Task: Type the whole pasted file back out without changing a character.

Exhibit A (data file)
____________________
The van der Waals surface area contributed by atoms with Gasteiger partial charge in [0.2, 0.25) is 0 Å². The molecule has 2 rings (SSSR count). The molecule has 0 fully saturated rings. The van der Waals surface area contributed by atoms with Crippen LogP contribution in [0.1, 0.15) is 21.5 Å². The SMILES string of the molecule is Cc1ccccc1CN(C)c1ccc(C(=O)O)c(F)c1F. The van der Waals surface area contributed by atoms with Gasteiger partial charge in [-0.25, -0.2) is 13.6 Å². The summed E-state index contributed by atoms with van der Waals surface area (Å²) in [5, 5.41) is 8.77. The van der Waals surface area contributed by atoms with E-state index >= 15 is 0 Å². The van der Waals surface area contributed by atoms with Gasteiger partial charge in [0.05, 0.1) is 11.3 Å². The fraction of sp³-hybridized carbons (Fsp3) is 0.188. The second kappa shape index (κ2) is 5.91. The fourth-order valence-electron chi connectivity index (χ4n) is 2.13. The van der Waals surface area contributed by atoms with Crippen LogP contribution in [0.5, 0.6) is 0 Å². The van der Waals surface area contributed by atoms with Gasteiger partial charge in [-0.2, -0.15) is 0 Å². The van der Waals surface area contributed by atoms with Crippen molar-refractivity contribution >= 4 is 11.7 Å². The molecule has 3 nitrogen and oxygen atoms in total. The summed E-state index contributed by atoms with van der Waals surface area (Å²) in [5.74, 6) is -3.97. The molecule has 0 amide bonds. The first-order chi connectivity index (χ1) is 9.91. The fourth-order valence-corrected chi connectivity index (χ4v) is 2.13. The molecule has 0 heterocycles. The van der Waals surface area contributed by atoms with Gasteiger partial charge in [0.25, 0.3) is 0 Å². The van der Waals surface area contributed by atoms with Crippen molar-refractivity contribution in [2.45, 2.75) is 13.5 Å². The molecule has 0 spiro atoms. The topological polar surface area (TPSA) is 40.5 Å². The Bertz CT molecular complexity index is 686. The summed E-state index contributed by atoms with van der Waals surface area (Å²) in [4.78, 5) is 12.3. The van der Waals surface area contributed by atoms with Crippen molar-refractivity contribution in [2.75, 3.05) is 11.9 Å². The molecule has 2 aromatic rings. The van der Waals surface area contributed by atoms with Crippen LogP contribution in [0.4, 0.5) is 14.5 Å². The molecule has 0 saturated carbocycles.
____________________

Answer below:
The van der Waals surface area contributed by atoms with Gasteiger partial charge in [0.2, 0.25) is 0 Å². The molecule has 2 rings (SSSR count). The molecule has 0 fully saturated rings. The van der Waals surface area contributed by atoms with Crippen LogP contribution in [0.1, 0.15) is 21.5 Å². The SMILES string of the molecule is Cc1ccccc1CN(C)c1ccc(C(=O)O)c(F)c1F. The van der Waals surface area contributed by atoms with Gasteiger partial charge in [-0.25, -0.2) is 13.6 Å². The summed E-state index contributed by atoms with van der Waals surface area (Å²) in [5, 5.41) is 8.77. The van der Waals surface area contributed by atoms with E-state index >= 15 is 0 Å². The van der Waals surface area contributed by atoms with Gasteiger partial charge in [0.05, 0.1) is 11.3 Å². The fraction of sp³-hybridized carbons (Fsp3) is 0.188. The second kappa shape index (κ2) is 5.91. The fourth-order valence-electron chi connectivity index (χ4n) is 2.13. The van der Waals surface area contributed by atoms with Crippen LogP contribution in [0.5, 0.6) is 0 Å². The van der Waals surface area contributed by atoms with Gasteiger partial charge in [-0.2, -0.15) is 0 Å². The van der Waals surface area contributed by atoms with Crippen molar-refractivity contribution >= 4 is 11.7 Å². The molecule has 3 nitrogen and oxygen atoms in total. The summed E-state index contributed by atoms with van der Waals surface area (Å²) in [5.74, 6) is -3.97. The molecule has 0 amide bonds. The first-order chi connectivity index (χ1) is 9.91. The fourth-order valence-corrected chi connectivity index (χ4v) is 2.13. The molecule has 0 heterocycles. The van der Waals surface area contributed by atoms with Gasteiger partial charge in [0.25, 0.3) is 0 Å². The van der Waals surface area contributed by atoms with Crippen molar-refractivity contribution in [2.45, 2.75) is 13.5 Å². The molecule has 0 spiro atoms. The topological polar surface area (TPSA) is 40.5 Å². The Bertz CT molecular complexity index is 686. The summed E-state index contributed by atoms with van der Waals surface area (Å²) in [4.78, 5) is 12.3. The van der Waals surface area contributed by atoms with Crippen molar-refractivity contribution in [2.75, 3.05) is 11.9 Å². The molecule has 2 aromatic rings. The van der Waals surface area contributed by atoms with Crippen LogP contribution in [0.4, 0.5) is 14.5 Å². The molecule has 0 saturated carbocycles.